Home modification is the official term (from the Americans with Disabilities Act) for renovations and remodels aimed for use by the elderly or the impaired. It means physically changing your home, removing potential hazards, and making it more accessible to continue living in it independently.
Bankrate’s recent article entitled “The best home modifications for aging in place” reports that home modifications can be pricey—typically ranging from $3,000 to $15,000, with the average national spend being $9,500. However, it can be a worthwhile investment. You can save money by doing the correct home modifications. The longer you can safely live in your home, the less you will need to pay for assisted living care.
The best aging-in-place home modifications align with “universal design,” an architectural term for accessible features for all to use and adaptable as needs dictate. This includes additions and changes to the exterior and interior of a home. Some of the most uncomplicated home modifications include DIY jobs:
- Adding easy-grip knobs and pulls, swapping knobs for levers
- Installing adjustable handheld showerheads
- Rearranging furniture for better movement
- Removing trip hazards; and
- Installing mats and non-slip floor coverings.
Next are some more complex home modifications. These probably would need a professional contractor, especially if you want them up to code standards:
- Installing handrails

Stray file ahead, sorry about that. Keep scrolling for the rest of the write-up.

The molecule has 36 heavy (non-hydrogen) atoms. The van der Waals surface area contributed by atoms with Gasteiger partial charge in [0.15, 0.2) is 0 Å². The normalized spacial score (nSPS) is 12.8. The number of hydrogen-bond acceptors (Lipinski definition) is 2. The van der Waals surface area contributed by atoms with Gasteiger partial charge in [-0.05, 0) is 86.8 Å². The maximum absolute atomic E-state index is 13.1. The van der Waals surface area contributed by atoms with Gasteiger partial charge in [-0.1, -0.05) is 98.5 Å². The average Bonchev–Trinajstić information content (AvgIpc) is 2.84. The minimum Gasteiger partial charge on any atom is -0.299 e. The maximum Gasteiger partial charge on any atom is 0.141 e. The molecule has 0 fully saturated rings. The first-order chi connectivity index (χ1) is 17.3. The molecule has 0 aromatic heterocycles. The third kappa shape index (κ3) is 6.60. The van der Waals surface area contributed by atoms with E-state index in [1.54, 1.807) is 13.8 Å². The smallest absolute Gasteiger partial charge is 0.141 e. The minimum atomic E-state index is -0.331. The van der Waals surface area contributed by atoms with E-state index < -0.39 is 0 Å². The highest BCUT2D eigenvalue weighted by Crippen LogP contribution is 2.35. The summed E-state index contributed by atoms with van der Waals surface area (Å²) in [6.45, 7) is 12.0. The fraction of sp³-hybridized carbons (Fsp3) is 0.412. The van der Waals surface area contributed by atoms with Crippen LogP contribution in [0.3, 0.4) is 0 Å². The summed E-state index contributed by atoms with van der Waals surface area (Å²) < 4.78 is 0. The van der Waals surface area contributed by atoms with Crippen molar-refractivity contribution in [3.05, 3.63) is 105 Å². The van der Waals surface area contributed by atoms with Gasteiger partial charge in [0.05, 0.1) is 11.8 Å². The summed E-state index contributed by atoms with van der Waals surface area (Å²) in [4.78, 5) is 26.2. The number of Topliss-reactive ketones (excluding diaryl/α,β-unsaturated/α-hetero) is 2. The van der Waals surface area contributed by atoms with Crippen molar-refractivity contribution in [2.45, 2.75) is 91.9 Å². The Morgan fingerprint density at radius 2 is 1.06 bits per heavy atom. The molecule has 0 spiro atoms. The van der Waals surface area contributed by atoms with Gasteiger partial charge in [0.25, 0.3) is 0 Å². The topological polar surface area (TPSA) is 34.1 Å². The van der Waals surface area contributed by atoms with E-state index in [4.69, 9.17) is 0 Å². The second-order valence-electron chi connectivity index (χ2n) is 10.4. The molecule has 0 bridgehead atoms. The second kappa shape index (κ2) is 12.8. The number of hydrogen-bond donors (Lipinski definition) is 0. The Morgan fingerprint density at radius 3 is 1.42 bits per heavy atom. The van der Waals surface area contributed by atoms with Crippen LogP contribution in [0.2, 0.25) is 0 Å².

- Adding automatic outdoor lighting
- Installing automatic push-button doors
- Leveling flooring; and
- Installing doorway ramps
There are also home modifications that can be done by room:
- In the bathroom, installing grab bars and railing, a roll- or walk-in shower/tub, or a shower bench
- In the kitchen: adding higher countertops, lever or touchless faucets, and cabinet pull-out shelves
- For the bedroom, use a less-high bed, non-slip floor, walk-in closets, and motion-activated lights
- You can add ramps, a porch or stairlifts, and automatic push-button doors outside.
Finally, keep things well-lit throughout the house and widen hallways and doorways; add a first-level master suite, elevators or chair lifts, “smart” window shades/thermostats/lighting, and simpler windows.
Note that some home modifications may qualify as medical expenses. As a result, they are eligible for an itemized deduction on your income tax return. According to the IRS, a home modification may be tax-deductible as a medical expense if it has been made to accommodate the disabilities (preferably documented by a physician or other health care provider) of someone who lives in the home.
Reference: Bankrate (March 30, 2022) “The best home modifications for aging in place.”